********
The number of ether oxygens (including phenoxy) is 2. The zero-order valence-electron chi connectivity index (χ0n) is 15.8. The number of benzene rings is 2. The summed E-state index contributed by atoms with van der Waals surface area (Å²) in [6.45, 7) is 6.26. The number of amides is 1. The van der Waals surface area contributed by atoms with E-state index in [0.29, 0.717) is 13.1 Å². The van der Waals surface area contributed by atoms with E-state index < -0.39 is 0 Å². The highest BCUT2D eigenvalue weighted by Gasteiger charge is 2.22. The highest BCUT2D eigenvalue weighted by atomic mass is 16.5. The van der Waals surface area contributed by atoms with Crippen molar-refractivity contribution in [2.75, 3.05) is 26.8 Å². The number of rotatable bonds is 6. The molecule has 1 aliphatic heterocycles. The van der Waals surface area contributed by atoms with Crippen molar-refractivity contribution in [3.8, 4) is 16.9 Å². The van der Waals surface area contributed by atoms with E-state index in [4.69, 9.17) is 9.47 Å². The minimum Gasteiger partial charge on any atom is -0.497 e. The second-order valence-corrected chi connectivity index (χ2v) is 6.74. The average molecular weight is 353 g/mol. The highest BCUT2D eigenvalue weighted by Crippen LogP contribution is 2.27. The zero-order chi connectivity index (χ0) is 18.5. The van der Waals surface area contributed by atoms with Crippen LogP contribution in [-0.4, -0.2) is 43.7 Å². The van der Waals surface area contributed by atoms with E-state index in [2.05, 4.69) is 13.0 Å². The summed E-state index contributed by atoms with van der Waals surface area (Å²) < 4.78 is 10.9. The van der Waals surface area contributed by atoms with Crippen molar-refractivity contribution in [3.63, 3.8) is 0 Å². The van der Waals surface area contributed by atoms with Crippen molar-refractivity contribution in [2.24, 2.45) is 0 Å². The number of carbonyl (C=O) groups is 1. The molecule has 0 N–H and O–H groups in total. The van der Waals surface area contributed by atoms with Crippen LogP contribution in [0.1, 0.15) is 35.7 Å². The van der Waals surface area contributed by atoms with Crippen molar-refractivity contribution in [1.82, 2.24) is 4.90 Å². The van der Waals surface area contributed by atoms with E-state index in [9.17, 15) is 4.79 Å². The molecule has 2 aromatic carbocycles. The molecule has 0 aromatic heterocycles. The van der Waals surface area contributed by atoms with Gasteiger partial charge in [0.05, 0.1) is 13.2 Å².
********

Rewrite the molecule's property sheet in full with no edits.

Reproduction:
The number of ether oxygens (including phenoxy) is 2. The zero-order valence-electron chi connectivity index (χ0n) is 15.8. The number of benzene rings is 2. The summed E-state index contributed by atoms with van der Waals surface area (Å²) in [6.45, 7) is 6.26. The number of amides is 1. The van der Waals surface area contributed by atoms with E-state index in [0.29, 0.717) is 13.1 Å². The van der Waals surface area contributed by atoms with E-state index < -0.39 is 0 Å². The highest BCUT2D eigenvalue weighted by Gasteiger charge is 2.22. The highest BCUT2D eigenvalue weighted by atomic mass is 16.5. The van der Waals surface area contributed by atoms with Crippen molar-refractivity contribution in [2.75, 3.05) is 26.8 Å². The number of rotatable bonds is 6. The molecule has 1 aliphatic heterocycles. The van der Waals surface area contributed by atoms with Crippen molar-refractivity contribution in [3.8, 4) is 16.9 Å². The van der Waals surface area contributed by atoms with E-state index in [4.69, 9.17) is 9.47 Å². The minimum Gasteiger partial charge on any atom is -0.497 e. The second-order valence-corrected chi connectivity index (χ2v) is 6.74. The average molecular weight is 353 g/mol. The highest BCUT2D eigenvalue weighted by Crippen LogP contribution is 2.27. The zero-order chi connectivity index (χ0) is 18.5. The van der Waals surface area contributed by atoms with Crippen LogP contribution in [-0.4, -0.2) is 43.7 Å². The van der Waals surface area contributed by atoms with E-state index in [2.05, 4.69) is 13.0 Å². The summed E-state index contributed by atoms with van der Waals surface area (Å²) < 4.78 is 10.9. The van der Waals surface area contributed by atoms with Crippen molar-refractivity contribution in [3.63, 3.8) is 0 Å². The van der Waals surface area contributed by atoms with Crippen molar-refractivity contribution in [2.24, 2.45) is 0 Å². The number of carbonyl (C=O) groups is 1. The molecule has 0 N–H and O–H groups in total. The van der Waals surface area contributed by atoms with Crippen LogP contribution in [0.1, 0.15) is 35.7 Å². The van der Waals surface area contributed by atoms with Crippen molar-refractivity contribution in [1.82, 2.24) is 4.90 Å². The van der Waals surface area contributed by atoms with E-state index in [9.17, 15) is 4.79 Å². The molecule has 2 aromatic carbocycles. The molecule has 0 aromatic heterocycles. The van der Waals surface area contributed by atoms with Gasteiger partial charge in [0.05, 0.1) is 13.2 Å².